Plus some of Disneyland’s rides can seem to a Disney World veteran to be two rides pushed together. For instance, Disneyland’s monorail is a ride that can be taken from inside the park. The railroad contains animatronic scenes including a random trip through a dinosaur world (that will look a lot like Ellen’s Energy Adventure from Epcot.) Disneyland has Fantasmic, only it takes place on Tom Sawyer Island in the Rivers of America instead of in its own theater. The Great Moments with Mr. Lincoln show is on Main Street USA and has some facets of Epcot’s American Adventure and Hollywood Studios’ One Man’s Dream mixed in. The Casey Jr. Circus Train and Storybookland Canal Boats are literally the same ride, only with one looking at sites from a train that the other views from a boat.

There are plenty of other smaller differences that won’t make much difference to the average guest but are worth noting. Many rides board outside instead of inside, allowed by California’s milder weather, including It’s A Small World that not only boards outside but on boats that float in a flume chute instead of seemingly independently through a river like at Magic Kingdom. Disneyland’s Mad Tea Party also takes place entirely outside in the open.

Finally there are the things that Disneyland has that Walt Disney World does not. In addition to the aforementioned Great Moments with Mr. Lincoln, the former 20,000 Leagues Under the Sea submarines still exist in California as the Finding Nemo Submarine Voyage and former Magic Kingdom acid trip Mr. Toad’s Wild Ride still sends riders to hell at Disneyland (seriously). The following attractions also exist at Disneyland and Disneyland only: The Matterhorn bobsled roller coaster, Indiana Jones Adventure, Pinocchio’s Daring Journey, Snow White’s Scary Adventures (another former MK ride,) Alice in Wonderland, Sailing Ship Columbia, and the aforementioned Casey Junior Circus Train and Storybookland Canal Boats. Disneyland also has two lands that Magic Kingdom does not: Critter Country, an offshoot of Frontierland that includes Disneyland’s Splash Mountain, Winnie the Pooh, and Davy Crockett Canoes, and more importantly Mickey’s Toontown, a fully realized land in California that includes nothing that can be found in Florida. Toontown attractions include Mickey and Minnie Mouse’s houses, Chip ‘n Dale’s Treehouse playground and nearby Gadget’s Go Coaster (and yes fellow late 80’s kids, those are based on the Rescue Rangers,) as well as Roger Rabbit’s Car Toon Spin, Goofy’s Playhouse, and Donald’s Boat.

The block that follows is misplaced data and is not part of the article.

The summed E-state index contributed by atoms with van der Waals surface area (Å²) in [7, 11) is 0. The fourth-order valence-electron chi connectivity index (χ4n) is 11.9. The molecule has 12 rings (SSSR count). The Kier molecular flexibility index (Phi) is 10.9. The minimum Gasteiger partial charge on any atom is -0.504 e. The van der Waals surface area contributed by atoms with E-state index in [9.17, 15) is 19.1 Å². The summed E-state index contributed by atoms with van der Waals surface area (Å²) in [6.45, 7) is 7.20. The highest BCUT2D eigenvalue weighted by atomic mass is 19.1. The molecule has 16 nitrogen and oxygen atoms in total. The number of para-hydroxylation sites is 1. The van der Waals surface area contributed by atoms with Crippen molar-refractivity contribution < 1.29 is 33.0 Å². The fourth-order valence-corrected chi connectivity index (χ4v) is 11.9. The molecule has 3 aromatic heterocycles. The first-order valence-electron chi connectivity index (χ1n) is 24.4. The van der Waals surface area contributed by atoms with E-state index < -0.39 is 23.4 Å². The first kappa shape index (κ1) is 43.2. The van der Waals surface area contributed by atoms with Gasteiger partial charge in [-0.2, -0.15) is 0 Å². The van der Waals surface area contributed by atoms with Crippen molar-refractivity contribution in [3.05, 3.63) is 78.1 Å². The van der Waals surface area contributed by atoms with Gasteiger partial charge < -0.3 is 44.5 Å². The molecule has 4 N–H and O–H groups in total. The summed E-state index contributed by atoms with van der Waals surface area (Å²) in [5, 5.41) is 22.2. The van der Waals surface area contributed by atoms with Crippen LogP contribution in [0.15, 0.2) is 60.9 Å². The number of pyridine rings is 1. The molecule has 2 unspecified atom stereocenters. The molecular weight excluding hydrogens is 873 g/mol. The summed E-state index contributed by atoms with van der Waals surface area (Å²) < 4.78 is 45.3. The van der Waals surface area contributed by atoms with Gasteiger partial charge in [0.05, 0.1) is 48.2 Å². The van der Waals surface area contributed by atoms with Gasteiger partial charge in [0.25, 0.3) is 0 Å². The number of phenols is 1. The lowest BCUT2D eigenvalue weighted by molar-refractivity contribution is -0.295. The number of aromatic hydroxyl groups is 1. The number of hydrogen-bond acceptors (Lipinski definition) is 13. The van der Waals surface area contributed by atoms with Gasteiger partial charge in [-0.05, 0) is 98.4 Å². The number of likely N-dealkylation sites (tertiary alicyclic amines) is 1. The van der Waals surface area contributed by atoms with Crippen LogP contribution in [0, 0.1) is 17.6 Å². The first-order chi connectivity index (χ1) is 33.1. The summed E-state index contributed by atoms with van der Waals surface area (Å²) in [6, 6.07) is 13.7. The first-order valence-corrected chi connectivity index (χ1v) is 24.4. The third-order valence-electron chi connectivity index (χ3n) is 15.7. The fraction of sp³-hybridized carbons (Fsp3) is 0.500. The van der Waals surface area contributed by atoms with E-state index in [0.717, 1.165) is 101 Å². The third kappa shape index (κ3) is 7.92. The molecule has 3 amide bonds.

For comparison’s sake, Magic Kingdom’s New Fantasyland expansion cannot be found in California, with the exception of Under The Sea: Journey of the Little Mermaid (its at California Adventure,) this includes Enchanted Tales with Belle, Be Our Guest restaurant, and Seven Dwarfs Mine Train. The following Magic Kingdom attractions also cannot be found in California: Magic Carpets of Aladdin, Country Bear Jamboree, Mickey’s Philharmagic, Monsters Inc. Laugh Floor, Stitch’s Great Escape, TTA Peoplemover, and Carousel of Progress. Lastly, the only attractions we haven’t mentioned that exist in both California and Florida, are the 3D movie It’s Tough to be a Bug, Disney Junior Live on Stage, and Turtle Talk with Crush, all at Disney’s California Adventure.

No doubt there are many things familiar to both parks and many things that can only be found in one and not the other. Is one better than the other? That’s for each individual guest to decide. I grew up on Walt Disney World. Magic Kingdom is the first park I’d ever been to, it is where I proposed to my wife, it is where I dream of taking my future children throughout their lives. Visiting Disneyland was one of the most amazing days of my life. I walked in the shadow of Walt, rode the original rides that inspired the theme park empire that shaped my childhood and I’ve devoted my adult life to. If you must have a bottom line answer as to which is better, I’ll give you this cop out. As an overall vacation destination, Walt Disney World gets the nod since it is bigger and has so much variety. As a one day, one park choice, it is definitely Disneyland since there is so much to see and so much history behind it too.